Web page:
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  1. #1
    SitePoint Wizard boxhead's Avatar
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    is "%" + Null still null?

    if i do:

    Code:
    mycolumn LIKE ISNULL('%'+@Param+'%', mycolumn)
    when @Param is set to null is '%'+@Param+'%' still null and therefore the mycolumn is set to equal itself? Or does the second part never run because the first always has a value?

    cheers
    monkey - the rest is history

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    Quote Originally Posted by boxhead View Post
    when @Param is set to null is '%'+@Param+'%' still null and therefore the mycolumn is set to equal itself?
    that woulda been my guess, yeah, assuming the plus sign means string concatenation

    what happened when you tested it?
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    To be sure you get the results you're looking for, you could do the following:

    LIKE (CASE WHEN @Param IS NULL THEN mycolumn ELSE '%'+@Param+'%', END)

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    steve, that's the same as the ISNULL/COALESCE function

    (and you've got a spurious comma in there)

    however, rather than using code which will end up generating mycolumn LIKE mycolumn, i would prefer to see the stored proc test @Param and then ~not~ generate the LIKE comparison at all
    r937.com | rudy.ca | Buy my SitePoint book: Simply SQL
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    Quote Originally Posted by r937 View Post
    steve, that's the same as the ISNULL/COALESCE function
    Not exactly - ISNULL / COALESCE uses the condition as the value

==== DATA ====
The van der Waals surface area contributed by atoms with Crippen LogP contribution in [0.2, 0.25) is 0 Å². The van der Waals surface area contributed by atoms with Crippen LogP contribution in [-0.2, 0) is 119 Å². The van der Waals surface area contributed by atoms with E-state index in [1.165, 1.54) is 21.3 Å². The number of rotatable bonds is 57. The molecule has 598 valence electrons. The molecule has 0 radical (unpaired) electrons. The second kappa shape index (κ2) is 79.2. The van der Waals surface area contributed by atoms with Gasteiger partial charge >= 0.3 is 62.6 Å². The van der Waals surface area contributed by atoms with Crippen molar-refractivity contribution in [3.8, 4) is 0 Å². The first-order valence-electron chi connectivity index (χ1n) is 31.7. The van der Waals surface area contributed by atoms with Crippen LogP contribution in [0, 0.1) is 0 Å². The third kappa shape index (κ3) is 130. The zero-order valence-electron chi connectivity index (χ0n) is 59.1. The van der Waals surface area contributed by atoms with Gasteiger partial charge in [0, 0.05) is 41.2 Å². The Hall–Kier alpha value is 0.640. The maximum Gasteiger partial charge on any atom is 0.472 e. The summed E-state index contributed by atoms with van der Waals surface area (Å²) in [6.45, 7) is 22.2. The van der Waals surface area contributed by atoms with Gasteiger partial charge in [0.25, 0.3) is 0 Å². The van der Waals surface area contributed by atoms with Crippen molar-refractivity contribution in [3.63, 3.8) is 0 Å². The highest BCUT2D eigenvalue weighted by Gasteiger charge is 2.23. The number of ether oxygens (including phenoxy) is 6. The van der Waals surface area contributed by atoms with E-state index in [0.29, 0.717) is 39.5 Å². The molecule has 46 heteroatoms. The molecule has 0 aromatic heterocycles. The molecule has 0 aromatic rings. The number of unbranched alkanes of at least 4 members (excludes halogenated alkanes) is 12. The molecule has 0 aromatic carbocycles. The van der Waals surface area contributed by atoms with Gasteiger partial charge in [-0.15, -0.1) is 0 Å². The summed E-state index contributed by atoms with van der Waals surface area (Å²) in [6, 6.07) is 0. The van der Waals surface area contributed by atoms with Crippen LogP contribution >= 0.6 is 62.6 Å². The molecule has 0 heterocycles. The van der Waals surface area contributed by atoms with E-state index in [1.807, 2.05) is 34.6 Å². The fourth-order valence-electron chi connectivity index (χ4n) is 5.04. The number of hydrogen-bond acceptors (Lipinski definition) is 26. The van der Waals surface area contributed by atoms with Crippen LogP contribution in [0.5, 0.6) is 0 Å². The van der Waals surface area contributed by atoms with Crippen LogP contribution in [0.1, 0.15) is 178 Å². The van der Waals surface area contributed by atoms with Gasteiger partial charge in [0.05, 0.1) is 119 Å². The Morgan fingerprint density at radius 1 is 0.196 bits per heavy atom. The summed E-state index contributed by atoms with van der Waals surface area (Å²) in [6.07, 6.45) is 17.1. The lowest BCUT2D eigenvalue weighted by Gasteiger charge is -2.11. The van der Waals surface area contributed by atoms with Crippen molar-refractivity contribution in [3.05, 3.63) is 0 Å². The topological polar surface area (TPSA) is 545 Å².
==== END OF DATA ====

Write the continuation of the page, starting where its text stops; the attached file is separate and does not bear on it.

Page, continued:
I used @Param as the condition and '%'+#Param+'%' as the value.

    Look again:
    Code:
    LIKE (CASE WHEN @Param IS NULL THEN mycolumn ELSE '%'+@Param+'%' END)
    Minus the comma, it will work, even if '%'+null != null

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    Quote Originally Posted by r937 View Post
    rather than using code which will end up generating mycolumn LIKE mycolumn, i would prefer to see the stored proc test @Param and then ~not~ generate the LIKE comparison at all
    Good point, though.... I was just focused on answering his question, not considering the overall performance of it lol.

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    Perhaps the simplest solution would be:

    Code sql:
    WHERE (@Param IS NULL 
        OR mycolumn LIKE '%'+@Param+'%')

    If @param is null, it should never get to the like comparison.

  8. #8
    SitePoint Wizard boxhead's Avatar
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    After some testing we found that the first statement is still null even with wild cards - therefore the column is set to itself.

    We did further testing and wondered if this would be a better way of doing this:

    Code:
    declare @test nvarchar(50)
    
    
    select test from davetest
    
    where (@Test is null          OR
                test like '%' + @test + '%')
    monkey - the rest is history

  9. #9
    SQL Consultant gold trophysilver trophybronze trophy
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    i would prefer to see something along these lines (using pseudocode) --
    Code:
    IF @Test IS NULL
    THEN